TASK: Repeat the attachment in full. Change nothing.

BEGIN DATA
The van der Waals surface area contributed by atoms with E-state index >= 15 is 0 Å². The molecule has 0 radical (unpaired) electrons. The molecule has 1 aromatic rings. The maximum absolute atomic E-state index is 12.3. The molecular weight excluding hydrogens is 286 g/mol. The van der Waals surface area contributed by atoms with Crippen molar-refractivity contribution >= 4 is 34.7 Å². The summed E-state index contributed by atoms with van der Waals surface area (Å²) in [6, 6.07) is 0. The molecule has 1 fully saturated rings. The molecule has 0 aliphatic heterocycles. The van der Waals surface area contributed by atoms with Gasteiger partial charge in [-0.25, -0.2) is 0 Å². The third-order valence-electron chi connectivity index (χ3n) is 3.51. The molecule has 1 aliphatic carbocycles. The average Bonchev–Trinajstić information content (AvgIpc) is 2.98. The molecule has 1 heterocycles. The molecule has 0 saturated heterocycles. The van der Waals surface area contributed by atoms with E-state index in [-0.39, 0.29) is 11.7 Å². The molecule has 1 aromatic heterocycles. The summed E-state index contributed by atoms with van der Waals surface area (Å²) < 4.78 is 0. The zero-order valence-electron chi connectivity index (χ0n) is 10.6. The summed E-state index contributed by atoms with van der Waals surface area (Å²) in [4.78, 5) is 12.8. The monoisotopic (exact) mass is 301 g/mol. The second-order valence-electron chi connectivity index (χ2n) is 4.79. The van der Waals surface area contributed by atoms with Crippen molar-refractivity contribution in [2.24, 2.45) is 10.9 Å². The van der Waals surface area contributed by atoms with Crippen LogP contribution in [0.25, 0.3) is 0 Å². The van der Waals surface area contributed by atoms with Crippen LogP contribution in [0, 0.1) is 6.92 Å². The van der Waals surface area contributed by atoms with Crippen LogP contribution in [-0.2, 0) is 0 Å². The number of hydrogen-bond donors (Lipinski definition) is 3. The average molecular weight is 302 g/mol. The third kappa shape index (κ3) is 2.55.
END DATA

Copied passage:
The van der Waals surface area contributed by atoms with E-state index >= 15 is 0 Å². The molecule has 0 radical (unpaired) electrons. The molecule has 1 aromatic rings. The maximum absolute atomic E-state index is 12.3. The molecular weight excluding hydrogens is 286 g/mol. The van der Waals surface area contributed by atoms with Crippen molar-refractivity contribution >= 4 is 34.7 Å². The summed E-state index contributed by atoms with van der Waals surface area (Å²) in [6, 6.07) is 0. The molecule has 1 fully saturated rings. The molecule has 0 aliphatic heterocycles. The van der Waals surface area contributed by atoms with Gasteiger partial charge in [-0.25, -0.2) is 0 Å². The third-order valence-electron chi connectivity index (χ3n) is 3.51. The molecule has 1 aliphatic carbocycles. The average Bonchev–Trinajstić information content (AvgIpc) is 2.98. The molecule has 1 heterocycles. The molecule has 0 saturated heterocycles. The van der Waals surface area contributed by atoms with E-state index in [-0.39, 0.29) is 11.7 Å². The molecule has 1 aromatic heterocycles. The summed E-state index contributed by atoms with van der Waals surface area (Å²) < 4.78 is 0. The zero-order valence-electron chi connectivity index (χ0n) is 10.6. The summed E-state index contributed by atoms with van der Waals surface area (Å²) in [4.78, 5) is 12.8. The monoisotopic (exact) mass is 301 g/mol. The second-order valence-electron chi connectivity index (χ2n) is 4.79. The van der Waals surface area contributed by atoms with Crippen molar-refractivity contribution in [2.24, 2.45) is 10.9 Å². The van der Waals surface area contributed by atoms with Crippen LogP contribution in [0.25, 0.3) is 0 Å². The van der Waals surface area contributed by atoms with Crippen LogP contribution in [0, 0.1) is 6.92 Å². The van der Waals surface area contributed by atoms with Crippen LogP contribution in [-0.2, 0) is 0 Å². The number of hydrogen-bond donors (Lipinski definition) is 3. The average molecular weight is 302 g/mol. The third kappa shape index (κ3) is 2.55.